I awoke that morning with a bad mood that I couldn’t shake, and through the day the darkness never lifted. I even dressed in my finest clothes – a trick to feel better taught to me by my high school band teacher – but even nice threads didn’t make a difference. By the end of the day my head was a complete mess; for some reason I called my sister, and broke down by the second sentence in our conversation. She insisted that I come over, and that evening I just remember talking and talking. She listened and listened. It was the closest I ever got to the notion that ending it all was an option. Thankfully I didn’t do that; the next morning I felt different and uplifted; life seemed to improve from that day forward.

This poem – found in the archives recently – is evidence that 1985 was filled with trouble.

Not only did I write about my darkest feelings on relationships and depression, I even dated the work – October 17th. From what I recall the poem was written around the time of my lowest day, while the pain was fresh in my mind. It was never intended to have an audience – only me – so I let loose and wrote exactly what I felt. The message says, “You know what? I don’t care anymore. Just get it over with.” It’s a call from a man who felt trapped in whatever situation kept him down. While it is hard to read today, I’m glad I wrote it; the poem is like a life marker by which I can compare my current experience.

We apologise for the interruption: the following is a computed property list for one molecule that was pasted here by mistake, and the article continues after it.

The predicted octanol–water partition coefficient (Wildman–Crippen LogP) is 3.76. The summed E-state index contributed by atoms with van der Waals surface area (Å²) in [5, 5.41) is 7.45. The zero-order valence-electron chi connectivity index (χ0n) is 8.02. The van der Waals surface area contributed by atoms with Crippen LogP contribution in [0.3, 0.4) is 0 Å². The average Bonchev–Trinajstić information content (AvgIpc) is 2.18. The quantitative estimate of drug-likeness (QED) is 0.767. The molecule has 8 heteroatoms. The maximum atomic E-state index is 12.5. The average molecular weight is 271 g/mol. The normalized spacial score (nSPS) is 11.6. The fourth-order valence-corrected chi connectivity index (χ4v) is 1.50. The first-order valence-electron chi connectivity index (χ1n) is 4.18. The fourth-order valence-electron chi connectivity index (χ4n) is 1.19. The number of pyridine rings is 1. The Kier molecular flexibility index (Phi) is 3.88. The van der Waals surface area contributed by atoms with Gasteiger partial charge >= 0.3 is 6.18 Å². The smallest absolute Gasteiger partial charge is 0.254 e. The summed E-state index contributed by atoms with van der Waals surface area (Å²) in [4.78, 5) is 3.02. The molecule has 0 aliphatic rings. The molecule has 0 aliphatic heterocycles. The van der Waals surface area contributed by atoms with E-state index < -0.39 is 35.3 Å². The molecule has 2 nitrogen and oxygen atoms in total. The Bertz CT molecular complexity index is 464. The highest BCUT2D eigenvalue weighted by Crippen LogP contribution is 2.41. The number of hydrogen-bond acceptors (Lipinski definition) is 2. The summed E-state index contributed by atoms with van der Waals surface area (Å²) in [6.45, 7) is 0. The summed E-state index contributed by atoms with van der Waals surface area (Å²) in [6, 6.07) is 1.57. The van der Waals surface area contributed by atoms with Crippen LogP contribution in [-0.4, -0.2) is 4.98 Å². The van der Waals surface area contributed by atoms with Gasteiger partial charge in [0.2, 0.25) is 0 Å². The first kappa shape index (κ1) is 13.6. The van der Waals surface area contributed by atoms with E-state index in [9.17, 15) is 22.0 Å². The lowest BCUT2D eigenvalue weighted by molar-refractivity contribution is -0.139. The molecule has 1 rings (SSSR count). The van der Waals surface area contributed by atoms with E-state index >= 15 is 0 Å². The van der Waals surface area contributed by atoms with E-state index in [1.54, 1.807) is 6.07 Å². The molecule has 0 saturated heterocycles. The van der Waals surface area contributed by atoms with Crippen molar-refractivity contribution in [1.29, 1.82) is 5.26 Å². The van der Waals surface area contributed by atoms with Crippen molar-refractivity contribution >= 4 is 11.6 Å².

It’s definitely better now.

He Just Wanted to Be Alone

As the boiling point was achieved
Feelings exploded, and true meanings were obscured by jealousy
He was angry
Failure was not something he cared to deal with
Nor was it something that he was ready for
He wanted neither self-pity or compassion

He just wanted to be alone

Life bothered him, almost to an intolerable extent
People bothered him, the regularity of the human race knocked him off balance
The woman in his life was gone, shoulding some other guy’s feelings
He watched her walk out the door, and into someone else’s life
And he watched the sorrow turn to tears
He wanted to neither end his life, or start over fresh

He just wanted to be alone

Lately, life had been tackling him head-on
And, although fighting fairly, he was losing
He lit a cigarette and got back into the game
Only to be pushed back and crushed
He wanted neither a crisp, new view of life, or a biased look into the future.

He just wanted to be alone.

Poem Entry #5 – Ode To A Twinkie [1987]

4/3/87 Entry #5

I stared intently at the Twinkie held in my hand.

It was one more bite’s worth. The cream-filled middle oozed from its sponge-cake cave, calling “Kurt! Here I am! Calories, calories!”